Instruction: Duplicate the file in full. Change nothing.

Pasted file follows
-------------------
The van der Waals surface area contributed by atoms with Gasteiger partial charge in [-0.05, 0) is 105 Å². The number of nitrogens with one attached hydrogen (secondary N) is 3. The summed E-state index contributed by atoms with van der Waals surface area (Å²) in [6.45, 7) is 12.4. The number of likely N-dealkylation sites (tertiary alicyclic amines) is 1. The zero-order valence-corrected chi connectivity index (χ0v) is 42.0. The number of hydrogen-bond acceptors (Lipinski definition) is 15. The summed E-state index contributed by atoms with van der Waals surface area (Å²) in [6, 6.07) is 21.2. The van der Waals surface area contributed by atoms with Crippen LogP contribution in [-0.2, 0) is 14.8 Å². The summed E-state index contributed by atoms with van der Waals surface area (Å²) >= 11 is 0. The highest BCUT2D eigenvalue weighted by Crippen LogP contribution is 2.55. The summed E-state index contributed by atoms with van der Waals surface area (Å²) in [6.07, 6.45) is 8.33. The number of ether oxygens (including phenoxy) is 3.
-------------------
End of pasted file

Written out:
The van der Waals surface area contributed by atoms with Gasteiger partial charge in [-0.05, 0) is 105 Å². The number of nitrogens with one attached hydrogen (secondary N) is 3. The summed E-state index contributed by atoms with van der Waals surface area (Å²) in [6.45, 7) is 12.4. The number of likely N-dealkylation sites (tertiary alicyclic amines) is 1. The zero-order valence-corrected chi connectivity index (χ0v) is 42.0. The number of hydrogen-bond acceptors (Lipinski definition) is 15. The summed E-state index contributed by atoms with van der Waals surface area (Å²) in [6, 6.07) is 21.2. The van der Waals surface area contributed by atoms with Crippen LogP contribution in [-0.2, 0) is 14.8 Å². The summed E-state index contributed by atoms with van der Waals surface area (Å²) >= 11 is 0. The highest BCUT2D eigenvalue weighted by Crippen LogP contribution is 2.55. The summed E-state index contributed by atoms with van der Waals surface area (Å²) in [6.07, 6.45) is 8.33. The number of ether oxygens (including phenoxy) is 3.